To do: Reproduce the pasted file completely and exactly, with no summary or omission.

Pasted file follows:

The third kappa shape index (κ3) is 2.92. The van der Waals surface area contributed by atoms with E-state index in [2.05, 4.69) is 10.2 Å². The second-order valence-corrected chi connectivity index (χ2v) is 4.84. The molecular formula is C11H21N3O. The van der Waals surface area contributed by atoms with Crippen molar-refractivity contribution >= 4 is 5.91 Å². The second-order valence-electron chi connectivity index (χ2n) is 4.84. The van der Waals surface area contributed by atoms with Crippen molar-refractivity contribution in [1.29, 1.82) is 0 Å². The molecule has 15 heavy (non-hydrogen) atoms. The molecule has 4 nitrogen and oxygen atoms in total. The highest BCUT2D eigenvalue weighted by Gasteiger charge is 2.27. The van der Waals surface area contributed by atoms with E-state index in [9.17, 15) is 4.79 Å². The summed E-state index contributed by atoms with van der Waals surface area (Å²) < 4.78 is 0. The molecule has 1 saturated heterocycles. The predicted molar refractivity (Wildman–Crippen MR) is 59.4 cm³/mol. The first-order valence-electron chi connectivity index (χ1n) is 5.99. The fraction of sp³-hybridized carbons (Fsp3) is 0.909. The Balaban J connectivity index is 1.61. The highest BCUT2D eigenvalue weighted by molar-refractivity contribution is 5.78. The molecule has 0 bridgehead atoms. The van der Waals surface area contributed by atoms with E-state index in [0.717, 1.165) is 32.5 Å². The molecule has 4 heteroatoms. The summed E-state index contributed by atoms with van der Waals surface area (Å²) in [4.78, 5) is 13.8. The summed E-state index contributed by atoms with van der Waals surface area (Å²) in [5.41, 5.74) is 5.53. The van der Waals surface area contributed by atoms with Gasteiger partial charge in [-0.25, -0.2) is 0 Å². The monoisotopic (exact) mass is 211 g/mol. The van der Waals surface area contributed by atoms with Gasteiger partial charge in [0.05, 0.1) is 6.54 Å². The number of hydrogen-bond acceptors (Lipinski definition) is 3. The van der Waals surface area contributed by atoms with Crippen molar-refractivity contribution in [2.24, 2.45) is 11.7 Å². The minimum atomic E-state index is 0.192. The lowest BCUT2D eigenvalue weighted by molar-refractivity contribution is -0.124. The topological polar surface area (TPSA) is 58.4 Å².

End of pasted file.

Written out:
The third kappa shape index (κ3) is 2.92. The van der Waals surface area contributed by atoms with E-state index in [2.05, 4.69) is 10.2 Å². The second-order valence-corrected chi connectivity index (χ2v) is 4.84. The molecular formula is C11H21N3O. The van der Waals surface area contributed by atoms with Crippen molar-refractivity contribution >= 4 is 5.91 Å². The second-order valence-electron chi connectivity index (χ2n) is 4.84. The van der Waals surface area contributed by atoms with Crippen molar-refractivity contribution in [1.29, 1.82) is 0 Å². The molecule has 15 heavy (non-hydrogen) atoms. The molecule has 4 nitrogen and oxygen atoms in total. The highest BCUT2D eigenvalue weighted by Gasteiger charge is 2.27. The van der Waals surface area contributed by atoms with E-state index in [9.17, 15) is 4.79 Å². The summed E-state index contributed by atoms with van der Waals surface area (Å²) < 4.78 is 0. The molecule has 1 saturated heterocycles. The predicted molar refractivity (Wildman–Crippen MR) is 59.4 cm³/mol. The first-order valence-electron chi connectivity index (χ1n) is 5.99. The fraction of sp³-hybridized carbons (Fsp3) is 0.909. The Balaban J connectivity index is 1.61. The highest BCUT2D eigenvalue weighted by molar-refractivity contribution is 5.78. The molecule has 0 bridgehead atoms. The van der Waals surface area contributed by atoms with E-state index in [0.717, 1.165) is 32.5 Å². The molecule has 4 heteroatoms. The summed E-state index contributed by atoms with van der Waals surface area (Å²) in [4.78, 5) is 13.8. The summed E-state index contributed by atoms with van der Waals surface area (Å²) in [5.41, 5.74) is 5.53. The van der Waals surface area contributed by atoms with Gasteiger partial charge in [-0.25, -0.2) is 0 Å². The monoisotopic (exact) mass is 211 g/mol. The van der Waals surface area contributed by atoms with Gasteiger partial charge in [0.05, 0.1) is 6.54 Å². The number of hydrogen-bond acceptors (Lipinski definition) is 3. The van der Waals surface area contributed by atoms with Crippen molar-refractivity contribution in [2.24, 2.45) is 11.7 Å². The minimum atomic E-state index is 0.192. The lowest BCUT2D eigenvalue weighted by molar-refractivity contribution is -0.124. The topological polar surface area (TPSA) is 58.4 Å².